​Arcadia Continues Developer Search

by Kevin Cummings, Messenger Staff Writer

After narrowing the search down to two developers, Arcadia at Sewanee remains without a company to build or operate a senior living facility in Sewanee.
Developers have yet to buy into the idea that Sewanee can support a senior living residence, concerned the relatively remote area doesn’t have the needed demographics, said Lane Price, Arcadia Board of Trustees vice president.
“It’s been very, very hard to get a commercial developer that really doesn’t know one thing about the Mountain to understand the Mountain,” she said.
While acknowledging that Arcadia will be a very expensive project, Price said what developers don’t understand is that it is not only the surrounding three-county area that factors into supporting a facility, but elderly alumnae who want to return to Sewanee and aging professors who’d like to stay but need extra care.
Price, who spoke briefly during a Village plan update meeting on June 5 at the Blue Chair Tavern, said she is optimistic that Arcadia will come to fruition and the project is moving forward, albeit slowly.
“Arcadia is not floundering, it is going to work,” she said. “We thought we had some developers who were really interested, then it kind of slacks off.”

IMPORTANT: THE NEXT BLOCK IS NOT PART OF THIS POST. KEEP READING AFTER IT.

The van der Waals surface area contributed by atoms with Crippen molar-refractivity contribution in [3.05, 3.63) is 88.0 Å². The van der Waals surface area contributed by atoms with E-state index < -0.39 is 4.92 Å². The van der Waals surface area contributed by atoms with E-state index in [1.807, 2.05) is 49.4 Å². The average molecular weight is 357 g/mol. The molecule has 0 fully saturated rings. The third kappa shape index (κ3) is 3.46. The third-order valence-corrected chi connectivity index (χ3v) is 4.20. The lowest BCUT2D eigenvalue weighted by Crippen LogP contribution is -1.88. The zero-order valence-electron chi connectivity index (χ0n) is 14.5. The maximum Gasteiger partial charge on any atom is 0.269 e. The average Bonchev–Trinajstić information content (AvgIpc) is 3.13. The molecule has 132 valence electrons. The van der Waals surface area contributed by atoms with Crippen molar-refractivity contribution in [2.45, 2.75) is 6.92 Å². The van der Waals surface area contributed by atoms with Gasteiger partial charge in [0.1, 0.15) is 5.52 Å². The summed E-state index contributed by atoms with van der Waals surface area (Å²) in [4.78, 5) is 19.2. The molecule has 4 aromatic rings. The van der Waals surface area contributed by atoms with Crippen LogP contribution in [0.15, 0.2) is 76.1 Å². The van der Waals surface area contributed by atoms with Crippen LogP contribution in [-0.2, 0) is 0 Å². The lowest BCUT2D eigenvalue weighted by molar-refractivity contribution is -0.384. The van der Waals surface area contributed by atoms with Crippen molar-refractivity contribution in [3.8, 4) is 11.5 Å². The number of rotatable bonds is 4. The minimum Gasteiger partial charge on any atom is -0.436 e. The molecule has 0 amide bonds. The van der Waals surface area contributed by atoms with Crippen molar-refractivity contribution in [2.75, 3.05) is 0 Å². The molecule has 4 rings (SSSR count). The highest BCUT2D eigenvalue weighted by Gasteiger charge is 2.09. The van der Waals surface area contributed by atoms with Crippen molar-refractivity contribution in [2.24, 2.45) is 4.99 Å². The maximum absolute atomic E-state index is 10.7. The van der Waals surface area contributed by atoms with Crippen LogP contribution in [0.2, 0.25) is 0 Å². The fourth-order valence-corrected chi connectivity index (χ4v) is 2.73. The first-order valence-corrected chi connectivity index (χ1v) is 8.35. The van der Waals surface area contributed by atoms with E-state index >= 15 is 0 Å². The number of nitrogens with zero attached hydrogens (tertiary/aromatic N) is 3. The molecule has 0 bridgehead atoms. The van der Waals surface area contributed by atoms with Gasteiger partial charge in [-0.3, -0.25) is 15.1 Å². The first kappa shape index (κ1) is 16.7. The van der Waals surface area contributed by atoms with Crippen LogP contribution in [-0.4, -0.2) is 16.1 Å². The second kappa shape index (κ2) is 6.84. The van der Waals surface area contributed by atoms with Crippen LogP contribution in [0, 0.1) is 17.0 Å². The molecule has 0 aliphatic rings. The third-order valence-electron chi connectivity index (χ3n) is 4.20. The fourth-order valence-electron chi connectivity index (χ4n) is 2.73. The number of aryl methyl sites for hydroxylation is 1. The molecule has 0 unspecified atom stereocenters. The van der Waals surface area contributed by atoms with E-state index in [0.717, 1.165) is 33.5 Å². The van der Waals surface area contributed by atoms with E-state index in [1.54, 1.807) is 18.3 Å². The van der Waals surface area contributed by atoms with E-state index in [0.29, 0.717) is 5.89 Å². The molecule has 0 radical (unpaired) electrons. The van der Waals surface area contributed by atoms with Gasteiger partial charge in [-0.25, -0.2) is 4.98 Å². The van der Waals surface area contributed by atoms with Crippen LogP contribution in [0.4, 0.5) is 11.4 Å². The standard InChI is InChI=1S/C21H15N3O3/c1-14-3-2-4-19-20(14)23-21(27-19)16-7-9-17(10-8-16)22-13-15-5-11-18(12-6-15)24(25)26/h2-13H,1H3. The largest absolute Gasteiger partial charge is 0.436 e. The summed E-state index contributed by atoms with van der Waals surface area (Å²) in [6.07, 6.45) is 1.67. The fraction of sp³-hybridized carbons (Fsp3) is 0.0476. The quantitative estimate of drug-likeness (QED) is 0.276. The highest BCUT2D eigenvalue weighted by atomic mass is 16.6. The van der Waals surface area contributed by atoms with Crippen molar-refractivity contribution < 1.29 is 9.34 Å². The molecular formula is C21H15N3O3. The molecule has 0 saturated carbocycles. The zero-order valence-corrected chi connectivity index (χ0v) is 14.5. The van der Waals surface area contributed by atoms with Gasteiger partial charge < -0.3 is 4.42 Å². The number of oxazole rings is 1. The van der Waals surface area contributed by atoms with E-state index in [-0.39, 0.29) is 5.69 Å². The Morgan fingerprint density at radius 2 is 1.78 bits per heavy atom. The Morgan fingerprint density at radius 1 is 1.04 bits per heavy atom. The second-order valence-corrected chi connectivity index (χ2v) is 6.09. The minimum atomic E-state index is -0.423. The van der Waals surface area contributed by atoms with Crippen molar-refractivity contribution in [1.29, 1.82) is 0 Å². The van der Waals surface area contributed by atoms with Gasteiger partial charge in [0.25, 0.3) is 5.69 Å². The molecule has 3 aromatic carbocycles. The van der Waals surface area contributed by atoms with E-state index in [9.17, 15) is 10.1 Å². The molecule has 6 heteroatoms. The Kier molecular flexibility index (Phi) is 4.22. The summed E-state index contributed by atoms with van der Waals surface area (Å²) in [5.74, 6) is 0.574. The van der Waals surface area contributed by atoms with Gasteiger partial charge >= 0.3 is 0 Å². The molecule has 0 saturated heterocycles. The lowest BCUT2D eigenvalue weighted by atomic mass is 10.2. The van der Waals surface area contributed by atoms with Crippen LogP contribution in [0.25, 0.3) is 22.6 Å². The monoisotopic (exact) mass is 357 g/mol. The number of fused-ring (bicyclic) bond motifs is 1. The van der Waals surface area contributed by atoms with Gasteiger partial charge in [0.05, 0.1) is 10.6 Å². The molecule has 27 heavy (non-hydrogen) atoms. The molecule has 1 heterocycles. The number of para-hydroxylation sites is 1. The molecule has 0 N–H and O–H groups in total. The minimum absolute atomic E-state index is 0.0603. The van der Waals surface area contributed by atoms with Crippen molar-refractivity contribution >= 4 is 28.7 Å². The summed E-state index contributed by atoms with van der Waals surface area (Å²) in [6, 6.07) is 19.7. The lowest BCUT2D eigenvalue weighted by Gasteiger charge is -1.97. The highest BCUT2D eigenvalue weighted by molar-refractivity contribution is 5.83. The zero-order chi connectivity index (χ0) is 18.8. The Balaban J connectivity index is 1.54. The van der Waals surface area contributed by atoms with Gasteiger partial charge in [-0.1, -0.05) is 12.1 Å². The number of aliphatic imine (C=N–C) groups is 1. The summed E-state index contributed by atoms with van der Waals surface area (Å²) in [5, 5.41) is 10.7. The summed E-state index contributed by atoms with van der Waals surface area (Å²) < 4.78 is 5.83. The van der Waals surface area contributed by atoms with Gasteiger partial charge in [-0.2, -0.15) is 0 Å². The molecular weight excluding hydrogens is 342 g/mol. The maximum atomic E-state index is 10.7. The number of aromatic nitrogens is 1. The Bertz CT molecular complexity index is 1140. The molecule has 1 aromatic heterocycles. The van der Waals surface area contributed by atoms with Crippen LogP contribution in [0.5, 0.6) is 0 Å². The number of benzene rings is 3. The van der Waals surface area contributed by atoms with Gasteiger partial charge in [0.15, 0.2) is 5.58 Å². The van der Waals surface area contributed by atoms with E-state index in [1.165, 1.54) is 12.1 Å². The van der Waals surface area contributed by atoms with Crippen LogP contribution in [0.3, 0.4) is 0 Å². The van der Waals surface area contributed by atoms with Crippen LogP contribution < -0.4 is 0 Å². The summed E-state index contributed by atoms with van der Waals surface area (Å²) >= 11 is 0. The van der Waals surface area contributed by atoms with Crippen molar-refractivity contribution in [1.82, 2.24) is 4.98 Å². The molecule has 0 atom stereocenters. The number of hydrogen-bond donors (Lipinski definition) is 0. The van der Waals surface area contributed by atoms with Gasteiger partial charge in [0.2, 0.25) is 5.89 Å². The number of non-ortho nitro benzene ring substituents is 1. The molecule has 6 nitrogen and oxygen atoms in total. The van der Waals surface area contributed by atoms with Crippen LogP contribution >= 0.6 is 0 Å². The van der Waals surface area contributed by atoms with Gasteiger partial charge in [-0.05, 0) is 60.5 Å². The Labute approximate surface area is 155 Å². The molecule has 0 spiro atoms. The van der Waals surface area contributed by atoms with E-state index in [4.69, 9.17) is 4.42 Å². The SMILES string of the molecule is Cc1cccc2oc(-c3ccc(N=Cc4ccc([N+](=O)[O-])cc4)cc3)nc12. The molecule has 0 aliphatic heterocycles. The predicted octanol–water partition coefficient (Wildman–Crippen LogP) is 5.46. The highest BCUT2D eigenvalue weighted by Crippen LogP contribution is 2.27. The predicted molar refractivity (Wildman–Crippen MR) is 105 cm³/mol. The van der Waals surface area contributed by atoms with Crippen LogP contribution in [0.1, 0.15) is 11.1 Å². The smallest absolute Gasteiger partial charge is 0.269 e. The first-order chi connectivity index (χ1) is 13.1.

The working plan for Arcadia is to begin small with an assisted living facility with memory care, Price noted, and then potentially move into the more complex and challenging operation of long-term care.
The board had previously thinned potential developers to two companies, but were unable to reach an agreement this spring. Linda Lankewicz, former Arcadia board president and current secretary, said in May that finding a developer to construct a facility may not be the main issue.
“Perhaps our biggest challenge is finding that operator,” she said. “There’s a profit to be made in building and then there’s another ongoing, long-term profit from operating and they want to see numbers that are lucrative for their operation.”
Another test is finding a developer willing to steer away from a hospital or traditional nursing home design. Board members have stated a preference for a Green House Project model. According to the Green House Project, that style offers a home-type atmosphere as opposed to a hospital or institutional feel, where residents have individual rooms and can enjoy an open layout with a kitchen, hearth and common dining area, among other comforts.
“These big organizations are looking for something that fits their model,” Lankewicz said. “Their model isn’t necessarily what Sewanee wants.”
She added that the effort to find a developer is a complicated process.
“We have to learn from each of these experiences and try to figure out how to make the pieces fit—and we have so many pieces,” she said.
Note: At its May 20 meeting, the Arcadia board selected new members and made new appointments. Anne Davis and Greg Maloof rotated off the board and Joel Cunningham and Margaret Barton joined Arcadia leadership. The board selected Pete Stringer as president, replacing Lankewicz, who moved to secretary. In addition, the board tabbed Price as vice president, a post previously held by Tom Phelps, who remains on the board. The board also selected Jane Eaves as treasurer.
The Arcadia Board of Trustees formed in May 2016.